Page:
Minnesota sod grower urges businesses to diversify
Blue Valley Sod, Inc., in Winnebago, Minn., is a division of Weerts Companies, a broadly diversified company. Bob Weerts, president of Weerts Companies, began working in the sod industry in 1973 primarily as an erosion control sod installer. He began growing his own sod in 1987 after a sod supplier failed to deliver on a contract for sod.
“I decided I wasn’t going to be caught in that situation again,” Weerts said. He has continued to look for areas of growth both within and outside the green industry and has grown his business to include not only bluegrass sod production, construction and landscaping, but also widely diversified businesses. “I’m a very diversified guy,” he said.
Weerts urges sod growers to diversify their operations, both in sod-growing locations and in pursuing additional avenues of revenue-generating operations to supplement revenue. He pointed out that diversification is important for sod growers at all times, but holds special significance in the current economy that has reduced the demand for sod.
Growing a sod business
Sod for erosion control, especially in highway construction, remains a primary focus for Blue Valley Sod, along with sod for residential and commercial construction, golf courses and athletic fields. Sod is sold in both big rolls and small rolls. Magnum sod harvesters are used to cut big rolls in both 30-inch and 42-inch sizes, and are particularly recommended for larger areas. Selecting big rolls can also cut installation costs. Additionally, big rolls have fewer seams and stay in place better allowing traffic on the sod more quickly. Small rolls are sold in 24-inch sizes and cut mostly with the Trebro AutoStack harvester. Sod is trucked to customers within a five-state region.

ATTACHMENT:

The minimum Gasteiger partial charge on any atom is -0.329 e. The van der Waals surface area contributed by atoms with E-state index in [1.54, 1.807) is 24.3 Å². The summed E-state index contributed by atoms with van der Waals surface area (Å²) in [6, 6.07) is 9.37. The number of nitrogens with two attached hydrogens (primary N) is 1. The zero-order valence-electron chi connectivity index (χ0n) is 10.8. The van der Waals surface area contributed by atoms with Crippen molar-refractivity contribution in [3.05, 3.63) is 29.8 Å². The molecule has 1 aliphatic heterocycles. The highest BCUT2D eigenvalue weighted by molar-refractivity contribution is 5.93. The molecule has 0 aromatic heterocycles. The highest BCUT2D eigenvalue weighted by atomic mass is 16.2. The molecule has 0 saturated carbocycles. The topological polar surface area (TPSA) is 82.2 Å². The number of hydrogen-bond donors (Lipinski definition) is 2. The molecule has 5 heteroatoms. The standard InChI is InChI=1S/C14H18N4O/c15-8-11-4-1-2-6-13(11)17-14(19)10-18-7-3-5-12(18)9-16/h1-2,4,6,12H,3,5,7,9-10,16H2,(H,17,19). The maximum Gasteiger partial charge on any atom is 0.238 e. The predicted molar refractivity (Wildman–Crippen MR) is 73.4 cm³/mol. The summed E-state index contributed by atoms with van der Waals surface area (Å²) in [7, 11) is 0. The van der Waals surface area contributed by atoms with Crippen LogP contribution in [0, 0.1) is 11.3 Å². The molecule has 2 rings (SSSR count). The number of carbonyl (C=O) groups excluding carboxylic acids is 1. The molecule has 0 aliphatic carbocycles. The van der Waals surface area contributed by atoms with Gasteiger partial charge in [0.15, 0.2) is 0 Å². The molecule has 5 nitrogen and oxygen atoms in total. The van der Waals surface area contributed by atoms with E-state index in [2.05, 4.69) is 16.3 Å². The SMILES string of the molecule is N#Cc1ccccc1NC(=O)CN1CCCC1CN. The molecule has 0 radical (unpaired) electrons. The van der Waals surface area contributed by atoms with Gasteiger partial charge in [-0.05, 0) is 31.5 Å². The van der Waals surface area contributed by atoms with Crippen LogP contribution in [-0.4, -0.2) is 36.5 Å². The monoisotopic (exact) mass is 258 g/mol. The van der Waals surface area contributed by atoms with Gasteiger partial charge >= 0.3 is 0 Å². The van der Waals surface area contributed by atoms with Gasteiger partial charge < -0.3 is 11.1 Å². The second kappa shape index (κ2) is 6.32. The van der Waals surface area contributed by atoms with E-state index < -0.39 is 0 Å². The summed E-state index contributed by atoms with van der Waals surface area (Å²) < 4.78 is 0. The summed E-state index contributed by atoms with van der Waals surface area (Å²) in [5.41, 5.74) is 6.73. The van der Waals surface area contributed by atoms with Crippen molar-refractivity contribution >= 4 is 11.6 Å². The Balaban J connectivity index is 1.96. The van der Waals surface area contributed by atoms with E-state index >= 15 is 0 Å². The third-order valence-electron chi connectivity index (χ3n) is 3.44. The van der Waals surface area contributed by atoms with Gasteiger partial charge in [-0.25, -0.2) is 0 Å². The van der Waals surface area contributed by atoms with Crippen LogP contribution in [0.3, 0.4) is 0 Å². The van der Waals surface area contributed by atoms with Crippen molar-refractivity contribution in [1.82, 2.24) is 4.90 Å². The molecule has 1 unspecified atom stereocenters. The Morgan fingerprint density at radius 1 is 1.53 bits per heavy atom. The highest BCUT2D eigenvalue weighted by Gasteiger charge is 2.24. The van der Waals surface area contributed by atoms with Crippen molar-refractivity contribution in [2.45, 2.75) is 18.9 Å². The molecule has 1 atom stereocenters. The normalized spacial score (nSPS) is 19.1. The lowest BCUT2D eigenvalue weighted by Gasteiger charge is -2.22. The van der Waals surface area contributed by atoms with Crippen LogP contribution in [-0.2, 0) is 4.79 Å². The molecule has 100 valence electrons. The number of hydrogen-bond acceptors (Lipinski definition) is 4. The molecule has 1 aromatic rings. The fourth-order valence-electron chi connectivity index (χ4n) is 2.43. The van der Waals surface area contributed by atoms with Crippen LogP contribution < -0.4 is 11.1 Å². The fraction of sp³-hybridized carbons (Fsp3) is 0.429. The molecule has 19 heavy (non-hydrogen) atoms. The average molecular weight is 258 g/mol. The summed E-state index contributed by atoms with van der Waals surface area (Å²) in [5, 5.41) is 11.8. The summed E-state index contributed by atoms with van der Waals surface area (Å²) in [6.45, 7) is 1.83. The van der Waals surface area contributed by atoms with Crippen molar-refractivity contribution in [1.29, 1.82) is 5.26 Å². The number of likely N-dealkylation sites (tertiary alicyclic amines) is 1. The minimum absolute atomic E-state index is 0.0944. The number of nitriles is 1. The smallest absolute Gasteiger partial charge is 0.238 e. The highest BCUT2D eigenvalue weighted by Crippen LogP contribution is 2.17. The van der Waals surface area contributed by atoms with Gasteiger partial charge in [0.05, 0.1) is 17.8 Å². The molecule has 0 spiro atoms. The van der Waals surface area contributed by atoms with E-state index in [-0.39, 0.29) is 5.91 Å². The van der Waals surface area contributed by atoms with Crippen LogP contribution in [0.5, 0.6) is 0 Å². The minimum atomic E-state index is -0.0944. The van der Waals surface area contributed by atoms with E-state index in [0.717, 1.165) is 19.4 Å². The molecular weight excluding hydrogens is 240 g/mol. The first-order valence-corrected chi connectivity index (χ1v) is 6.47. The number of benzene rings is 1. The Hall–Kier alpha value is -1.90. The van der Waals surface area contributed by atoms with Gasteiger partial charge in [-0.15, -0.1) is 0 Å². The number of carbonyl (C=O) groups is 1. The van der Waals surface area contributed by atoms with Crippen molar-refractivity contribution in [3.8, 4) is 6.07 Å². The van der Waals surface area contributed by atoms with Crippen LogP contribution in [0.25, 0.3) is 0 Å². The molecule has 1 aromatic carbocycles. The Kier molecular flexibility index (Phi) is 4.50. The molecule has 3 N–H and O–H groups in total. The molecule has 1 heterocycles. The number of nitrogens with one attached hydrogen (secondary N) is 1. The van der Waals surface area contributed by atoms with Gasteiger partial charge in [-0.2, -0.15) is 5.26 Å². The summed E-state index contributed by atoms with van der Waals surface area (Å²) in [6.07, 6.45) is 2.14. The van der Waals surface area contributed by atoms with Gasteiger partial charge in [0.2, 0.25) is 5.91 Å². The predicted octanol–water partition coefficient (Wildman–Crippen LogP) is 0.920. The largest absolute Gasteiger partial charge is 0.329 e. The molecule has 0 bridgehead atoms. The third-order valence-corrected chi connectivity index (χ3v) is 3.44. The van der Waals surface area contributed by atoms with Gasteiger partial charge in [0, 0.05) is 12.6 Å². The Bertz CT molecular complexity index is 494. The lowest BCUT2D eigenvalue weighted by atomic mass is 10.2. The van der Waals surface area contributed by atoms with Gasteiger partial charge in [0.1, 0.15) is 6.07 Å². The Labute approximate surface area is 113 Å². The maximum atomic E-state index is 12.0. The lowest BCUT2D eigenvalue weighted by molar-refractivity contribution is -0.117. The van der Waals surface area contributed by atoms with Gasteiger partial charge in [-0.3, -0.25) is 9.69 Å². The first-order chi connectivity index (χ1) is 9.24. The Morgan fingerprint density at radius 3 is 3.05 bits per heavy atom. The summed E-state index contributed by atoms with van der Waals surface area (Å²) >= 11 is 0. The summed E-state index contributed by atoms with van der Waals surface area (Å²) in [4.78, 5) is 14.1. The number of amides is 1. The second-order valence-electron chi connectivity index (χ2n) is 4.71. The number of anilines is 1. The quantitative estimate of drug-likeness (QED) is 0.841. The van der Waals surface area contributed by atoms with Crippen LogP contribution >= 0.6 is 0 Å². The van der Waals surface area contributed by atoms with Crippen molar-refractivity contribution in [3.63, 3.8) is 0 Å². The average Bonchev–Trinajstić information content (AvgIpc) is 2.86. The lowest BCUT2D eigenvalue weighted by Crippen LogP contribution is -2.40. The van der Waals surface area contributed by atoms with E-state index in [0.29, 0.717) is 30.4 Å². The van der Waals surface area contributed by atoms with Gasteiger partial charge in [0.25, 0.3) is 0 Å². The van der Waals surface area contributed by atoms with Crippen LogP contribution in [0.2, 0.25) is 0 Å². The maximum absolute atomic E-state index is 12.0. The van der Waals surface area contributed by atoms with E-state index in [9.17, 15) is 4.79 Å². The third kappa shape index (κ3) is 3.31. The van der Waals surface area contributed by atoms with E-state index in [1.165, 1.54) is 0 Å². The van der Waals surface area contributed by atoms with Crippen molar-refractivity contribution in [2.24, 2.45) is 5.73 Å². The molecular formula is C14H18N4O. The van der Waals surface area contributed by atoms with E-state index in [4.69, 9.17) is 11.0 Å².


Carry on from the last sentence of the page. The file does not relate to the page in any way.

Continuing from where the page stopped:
Blue Valley Sod’s southern farm and corporate office are located in Winnebago. Peat sod in 24-inch and 42-inch sizes is available, along with peat, seed rock and erosion control products. The northern farm, the largest growing site, is located in Aitkin where 24-inch, 30-inch and 42-inch sizes are available. Both peat and mineral sod is produced at this location on the Mississippi River about 100 miles south of the Canadian border. Sports fields are primarily installed with mineral sod while peat sod is used in other projects.
Blue Valley Sod & Landscaping is located in North Mankato, and sod is shipped to this site from the other locations. Numerous landscape products including rock, mulch and trees are available at this site. Erosion control products are also available at the North Mankato site, along with seeding and hydroseeding, lawn services and patio and retaining wall construction.
A significant amount of Blue Valley Sod is used by Weerts Construction in highway erosion control and other major projects. Blue Valley Sod & Landscaping installs most of the residential and smaller sod projects.
While Weerts noted that Blue Valley Sod continually looks at grasses throughout the country to select the best grass seed to produce top-quality turf, he cited customer service as an essential part of the sod growing business.
“If a customer wants a specific blend, we’ll grow it,” he said, noting the importance of meeting customer requests, whether it’s a 7 a.m. pickup or other need. Blue Valley Sod stands behind its product whatever the cause of a problem may be. Weerts said, “We’ll explain the problem, but we’ll stand behind our sod.”
Properly maintaining equipment is essential, Weerts noted. He said that mechanics keep the equipment clean and regularly perform preventive maintenance, an essential part of sod operations.